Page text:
[MUD-Dev] Mud Games

clawrenc at cup.hp.com clawrenc at cup.hp.com
Wed Sep 17 14:03:44 New Zealand Standard Time 1997


In <9709132203.AA01324 at epic38.dep.state.fl.us>, on 09/13/97 
   at 03:05 PM, "Travis Casey" <efindel at io.com> said:

>clawrenc at cup.hp.com wrote:
>> "Travis S. Casey" <efindel at io.com> said:
>> 
>> >On Thu, 11 Sep 1997 clawrenc at cup.hp.com wrote:

>> A standard attack method for an unarmoured man against a plate
>> armoured knight on horseback:
>> 
>>   1) Charge at knight.
>>   2) Slide in ground under horse.
>>   3) Grab girth strap.
>>   4) Hang on.
>>   5) Gut horse.
>>   6) Run.
>> 
>> Variation:
>> 
>>   1) Charge at knight.
>>   2) Nip around back of horse.
>>   3) Hamstring horse.
>>   4) Run.
>> 
>> Both tend to leave the knight thrown and fairly possibly injured or
>> stunned, and quite likely disarmed,  

>Not if the knight's alert.  The horse can move as well -- as soon as 
>the man starts charging, the knight can simply spur his horse into
>motion.  

Watch a horse moving from rest.  They don't accellerate well.  A fit
human can easily outrun a standing horse for quite a respectable
distance.

>If the knight isn't facing his opponent, this is effectively
>a dodge.  If the knight is facing his opponent, it can become an
>attack -- an attempt to trample, lance, or both.

Horses are also significantly less mobile and agile than humans.  Even
an extremely well trained horse will tend to rear if you dive at its
front legs.  Slap the rear of their hocks and any horse in mostion
will almost instincively move their legs away.

>> I'll also note that a man waring such heavy armour is easily
>> exhausted, and thus easy to knock off his feet.  Once he's down you
>> can do all sorts of nasty things to him...

>Well... that armor isn't as heavy as many people think it is.  Even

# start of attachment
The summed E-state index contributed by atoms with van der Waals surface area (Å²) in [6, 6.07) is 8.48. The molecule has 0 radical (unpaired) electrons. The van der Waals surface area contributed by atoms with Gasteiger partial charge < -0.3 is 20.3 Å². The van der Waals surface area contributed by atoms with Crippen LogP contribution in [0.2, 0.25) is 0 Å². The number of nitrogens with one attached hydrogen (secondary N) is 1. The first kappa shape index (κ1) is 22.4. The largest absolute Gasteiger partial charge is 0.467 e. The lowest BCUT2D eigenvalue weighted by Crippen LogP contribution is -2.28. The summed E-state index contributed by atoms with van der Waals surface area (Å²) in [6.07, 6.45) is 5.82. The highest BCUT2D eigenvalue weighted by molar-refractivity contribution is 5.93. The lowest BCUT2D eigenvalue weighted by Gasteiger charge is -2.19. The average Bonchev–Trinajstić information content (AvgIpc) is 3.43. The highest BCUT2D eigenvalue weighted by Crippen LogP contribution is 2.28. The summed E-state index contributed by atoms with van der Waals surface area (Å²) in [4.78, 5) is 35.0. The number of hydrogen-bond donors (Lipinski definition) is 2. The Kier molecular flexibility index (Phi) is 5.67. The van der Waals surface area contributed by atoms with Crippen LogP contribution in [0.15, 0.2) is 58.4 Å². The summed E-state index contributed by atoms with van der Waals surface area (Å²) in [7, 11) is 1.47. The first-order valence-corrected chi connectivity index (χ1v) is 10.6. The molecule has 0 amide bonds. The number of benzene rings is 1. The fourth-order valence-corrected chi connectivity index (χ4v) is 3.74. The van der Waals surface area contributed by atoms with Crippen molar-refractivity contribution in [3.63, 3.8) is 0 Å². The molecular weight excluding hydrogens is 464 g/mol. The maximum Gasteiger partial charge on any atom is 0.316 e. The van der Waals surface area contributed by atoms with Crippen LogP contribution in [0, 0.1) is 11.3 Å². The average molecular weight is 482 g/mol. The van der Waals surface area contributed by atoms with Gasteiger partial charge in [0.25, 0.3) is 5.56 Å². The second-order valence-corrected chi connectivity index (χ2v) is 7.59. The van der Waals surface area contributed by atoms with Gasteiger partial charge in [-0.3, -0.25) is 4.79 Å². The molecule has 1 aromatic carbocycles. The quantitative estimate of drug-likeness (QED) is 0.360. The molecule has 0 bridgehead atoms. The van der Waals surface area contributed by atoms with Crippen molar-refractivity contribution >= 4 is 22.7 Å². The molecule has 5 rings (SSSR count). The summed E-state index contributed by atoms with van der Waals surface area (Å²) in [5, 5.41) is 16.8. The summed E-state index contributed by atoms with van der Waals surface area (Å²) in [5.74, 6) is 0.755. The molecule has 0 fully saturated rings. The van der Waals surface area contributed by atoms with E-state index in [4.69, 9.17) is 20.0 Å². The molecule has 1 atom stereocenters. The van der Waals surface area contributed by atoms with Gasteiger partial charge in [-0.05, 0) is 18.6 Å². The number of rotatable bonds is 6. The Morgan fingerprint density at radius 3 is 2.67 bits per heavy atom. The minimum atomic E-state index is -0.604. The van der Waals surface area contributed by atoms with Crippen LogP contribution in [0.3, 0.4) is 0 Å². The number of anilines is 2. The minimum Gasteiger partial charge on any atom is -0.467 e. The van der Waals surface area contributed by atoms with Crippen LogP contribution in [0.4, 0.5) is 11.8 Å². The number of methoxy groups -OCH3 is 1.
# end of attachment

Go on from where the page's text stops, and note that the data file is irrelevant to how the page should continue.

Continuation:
>the heaviest plate armors that were actually used in battle rarely
>went over forty-five pounds (~18 kg).  

The problem wasn't so much the total weight of the armour, but its
poor distribution as compared to the strengths and leverage poitns of
a human frame.  

>Armors that were built
>specifically for jousting or for parades were often heavier, but
>those were not  worn for other purposes.  In comparison, the standard
>load that an infantryman in the US army is expected to carry is 80
>pounds (~32 kg).

The difference is that the infantry man has his load very well spread,
leaving his limbs free, unweighted and unencumbered, and the load well
balanced over his legs.  A plate armoured man has a disproportionate
amount of weight on his limbs, especially at their extremities.  The
weight concetrated on his thorax and especially over his legs is
fairly minimal compared to the muscles which need to handle that
weight for the rest of his body.

>Legend today has it that knights were lifted onto their horses with
>cranes, and that they couldn't stand up if they were knocked down.
>Neither of these is true -- or rather, they might be true of parade
>and jousting armors (which sometimes weighed 100 pounds or more), but
>not of battle armor.  

It was certainly true that the cranes existed, and that armoured men
were lifted onto horses with them (enough documentary and paintings
showing it, let alone actual crane remains).  Everything I've read
concurs that the use was limited to parade and joust armours.

>Indeed, in France, one of the tests required to
>become a knight was to be able to mount a horse while wearing full 
>armor, without using the stirrups!

I recally that this was significantly prior to the full plate/plate
mail period, no?

--
J C Lawrence                           Internet: claw at null.net
(Contractor)                           Internet: coder at ibm.net
---------------(*)               Internet: clawrenc at cup.hp.com
...Honorary Member Clan McFUD -- Teamer's Avenging Monolith...




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